Tofu is one of the cheapest and most malleable protein ingredients. This soy-based protein takes on the flavor of any marinade, comes in a variety of textures, and can’t be over or undercooked. A 3-ounce serving has 9 grams of protein and 90 calories, along with fiber, iron, and calcium if it’s fortified. Harbstreet says she loves that tofu comes in different varieties. Grab the silken kind and blend into soups or stews for an undetectable protein punch and extra creaminess or the firm varieties to cube up and add to dishes in place of chicken or beef.
Power up your protein: If you’ve had unappetizing tofu in the past, try these Vietnamese tofu lettuce wraps from Rachael Hartley Nutrition for a total game changer. Craving takeout instead? This sweet and sticky tofu noodle bowl or spiced tofu tacos will get the job done.
This bird isn’t just for Thanksgiving. Turkey may not get the same love as chicken, but its nutrition profile is pretty darn similar. With 25 grams of protein in a 4-ounce serving, it’s a nice alternative to chicken in virtually any dish.
Power up your protein: Try something simple like this turkey tortilla soup from Teaspoon of Spice, which can be made in batches and frozen for lazy (but cozy) days.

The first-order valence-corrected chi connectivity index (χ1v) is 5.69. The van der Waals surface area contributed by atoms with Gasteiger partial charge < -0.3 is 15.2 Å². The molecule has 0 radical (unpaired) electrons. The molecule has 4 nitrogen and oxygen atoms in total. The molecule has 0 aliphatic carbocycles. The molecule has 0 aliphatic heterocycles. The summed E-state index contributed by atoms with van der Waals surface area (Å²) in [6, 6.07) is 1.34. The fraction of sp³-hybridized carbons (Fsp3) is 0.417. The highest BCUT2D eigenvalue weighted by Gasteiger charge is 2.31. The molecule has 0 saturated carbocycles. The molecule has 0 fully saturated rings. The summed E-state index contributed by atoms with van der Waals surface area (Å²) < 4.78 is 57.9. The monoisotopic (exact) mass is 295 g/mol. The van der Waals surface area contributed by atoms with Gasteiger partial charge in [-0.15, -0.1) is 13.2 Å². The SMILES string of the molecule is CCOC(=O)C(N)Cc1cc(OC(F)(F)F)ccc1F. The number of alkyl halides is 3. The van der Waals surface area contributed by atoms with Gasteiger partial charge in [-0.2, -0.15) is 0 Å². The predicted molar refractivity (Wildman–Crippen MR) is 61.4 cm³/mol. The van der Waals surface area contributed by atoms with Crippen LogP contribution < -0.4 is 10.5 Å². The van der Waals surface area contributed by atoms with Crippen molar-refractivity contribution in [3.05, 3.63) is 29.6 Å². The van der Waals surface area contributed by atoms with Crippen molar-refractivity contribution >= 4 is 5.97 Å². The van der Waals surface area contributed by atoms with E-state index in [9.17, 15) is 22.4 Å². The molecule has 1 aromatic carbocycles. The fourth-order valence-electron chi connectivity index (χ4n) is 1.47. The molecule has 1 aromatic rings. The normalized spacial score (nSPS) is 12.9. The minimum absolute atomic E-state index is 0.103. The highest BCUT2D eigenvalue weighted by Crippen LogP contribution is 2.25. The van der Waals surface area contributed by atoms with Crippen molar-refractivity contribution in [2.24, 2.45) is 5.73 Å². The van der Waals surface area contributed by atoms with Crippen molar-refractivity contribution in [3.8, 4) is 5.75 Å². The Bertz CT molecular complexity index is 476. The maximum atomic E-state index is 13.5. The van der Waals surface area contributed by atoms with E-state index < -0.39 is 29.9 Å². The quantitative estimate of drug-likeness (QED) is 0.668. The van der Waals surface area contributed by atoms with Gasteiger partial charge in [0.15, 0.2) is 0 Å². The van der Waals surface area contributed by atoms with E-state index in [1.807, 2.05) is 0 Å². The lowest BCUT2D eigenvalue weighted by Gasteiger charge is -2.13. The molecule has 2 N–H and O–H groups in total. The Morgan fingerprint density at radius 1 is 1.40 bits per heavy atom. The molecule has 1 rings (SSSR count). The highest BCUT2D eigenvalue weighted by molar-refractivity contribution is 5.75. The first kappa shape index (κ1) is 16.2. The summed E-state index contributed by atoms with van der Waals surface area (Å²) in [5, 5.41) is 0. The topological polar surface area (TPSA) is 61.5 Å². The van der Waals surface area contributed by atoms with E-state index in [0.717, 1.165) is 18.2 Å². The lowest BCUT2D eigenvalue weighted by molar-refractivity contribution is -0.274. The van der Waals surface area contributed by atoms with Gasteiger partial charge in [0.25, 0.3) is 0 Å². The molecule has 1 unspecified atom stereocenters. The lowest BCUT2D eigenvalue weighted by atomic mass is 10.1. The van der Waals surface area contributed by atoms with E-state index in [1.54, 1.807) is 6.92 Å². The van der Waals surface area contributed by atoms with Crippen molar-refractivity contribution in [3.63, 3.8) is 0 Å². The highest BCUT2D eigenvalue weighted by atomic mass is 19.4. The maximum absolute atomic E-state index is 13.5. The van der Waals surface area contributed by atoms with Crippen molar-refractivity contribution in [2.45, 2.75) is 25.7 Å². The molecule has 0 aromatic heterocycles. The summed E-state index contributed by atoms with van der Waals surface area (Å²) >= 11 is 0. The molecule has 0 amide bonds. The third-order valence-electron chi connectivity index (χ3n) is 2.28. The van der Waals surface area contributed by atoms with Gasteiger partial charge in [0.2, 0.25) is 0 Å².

If you’re unfamiliar, tempeh is a fermented soybean product with a chewy taste that mimics meat. It serves as the base for vegan sandwiches and makes a nice addition to Buddha bowls, with 170 calories and 16 grams of protein in a 3-ounce serving. Plus, the fermentation process creates good-for-your-gut probiotics.
Power up your protein: Tempeh can serve as the focal point of any vegan dish, so try it in this vegan tempeh burger or throw it into these tempeh lettuce wraps.
It’s amazing how much protein can be packed into one snackable container. Just about 1 cup of plain low-fat Greek yogurt has a whopping 20 grams of protein for roughly 150 calories. You’ll also punch up your meal or snack with probiotics and calcium.
Power up your protein: If the taste of plain Greek yogurt is too tangy for your liking, try using it as a replacement for sour cream in savory dishes, mix it into this spinach and yogurt dip, or make your own pita toast with labneh with this recipe from Jackie Newgent, R.D.N. You can also sweeten it yourself by piling fruit on top.